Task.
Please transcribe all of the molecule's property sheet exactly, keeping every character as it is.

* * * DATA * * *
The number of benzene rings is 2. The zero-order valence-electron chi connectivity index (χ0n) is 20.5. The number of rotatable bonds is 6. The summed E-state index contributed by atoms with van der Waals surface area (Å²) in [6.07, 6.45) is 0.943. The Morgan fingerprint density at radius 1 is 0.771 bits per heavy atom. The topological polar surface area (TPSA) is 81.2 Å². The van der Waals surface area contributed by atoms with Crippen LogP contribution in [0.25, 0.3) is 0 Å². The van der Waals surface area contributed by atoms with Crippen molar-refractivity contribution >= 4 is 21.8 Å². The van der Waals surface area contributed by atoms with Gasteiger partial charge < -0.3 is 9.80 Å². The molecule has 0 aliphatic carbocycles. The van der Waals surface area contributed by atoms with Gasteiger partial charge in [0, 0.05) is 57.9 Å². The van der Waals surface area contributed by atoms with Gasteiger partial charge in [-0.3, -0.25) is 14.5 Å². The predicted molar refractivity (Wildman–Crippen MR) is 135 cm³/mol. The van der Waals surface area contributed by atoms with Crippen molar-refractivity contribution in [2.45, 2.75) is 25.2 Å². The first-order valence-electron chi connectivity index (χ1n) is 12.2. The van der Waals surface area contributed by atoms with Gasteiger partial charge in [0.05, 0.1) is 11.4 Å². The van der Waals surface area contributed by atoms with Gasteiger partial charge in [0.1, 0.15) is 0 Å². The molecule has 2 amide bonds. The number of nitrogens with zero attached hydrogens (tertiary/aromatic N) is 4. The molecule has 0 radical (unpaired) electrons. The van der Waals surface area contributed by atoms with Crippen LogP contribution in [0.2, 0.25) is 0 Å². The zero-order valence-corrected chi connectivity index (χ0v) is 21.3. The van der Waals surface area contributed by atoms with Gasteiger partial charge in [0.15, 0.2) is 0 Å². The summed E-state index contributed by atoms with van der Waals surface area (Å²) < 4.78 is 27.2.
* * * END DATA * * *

The number of benzene rings is 2. The zero-order valence-electron chi connectivity index (χ0n) is 20.5. The number of rotatable bonds is 6. The summed E-state index contributed by atoms with van der Waals surface area (Å²) in [6.07, 6.45) is 0.943. The Morgan fingerprint density at radius 1 is 0.771 bits per heavy atom. The topological polar surface area (TPSA) is 81.2 Å². The van der Waals surface area contributed by atoms with Crippen LogP contribution in [0.25, 0.3) is 0 Å². The van der Waals surface area contributed by atoms with Crippen molar-refractivity contribution >= 4 is 21.8 Å². The van der Waals surface area contributed by atoms with Gasteiger partial charge < -0.3 is 9.80 Å². The molecule has 0 aliphatic carbocycles. The van der Waals surface area contributed by atoms with Gasteiger partial charge in [0, 0.05) is 57.9 Å². The van der Waals surface area contributed by atoms with Gasteiger partial charge in [-0.3, -0.25) is 14.5 Å². The predicted molar refractivity (Wildman–Crippen MR) is 135 cm³/mol. The van der Waals surface area contributed by atoms with Crippen molar-refractivity contribution in [2.45, 2.75) is 25.2 Å². The first-order valence-electron chi connectivity index (χ1n) is 12.2. The van der Waals surface area contributed by atoms with Gasteiger partial charge in [0.05, 0.1) is 11.4 Å². The van der Waals surface area contributed by atoms with Gasteiger partial charge in [0.1, 0.15) is 0 Å². The molecule has 2 amide bonds. The number of nitrogens with zero attached hydrogens (tertiary/aromatic N) is 4. The molecule has 0 radical (unpaired) electrons. The van der Waals surface area contributed by atoms with Crippen LogP contribution in [0.2, 0.25) is 0 Å². The zero-order valence-corrected chi connectivity index (χ0v) is 21.3. The van der Waals surface area contributed by atoms with Gasteiger partial charge in [0.15, 0.2) is 0 Å². The summed E-state index contributed by atoms with van der Waals surface area (Å²) < 4.78 is 27.2.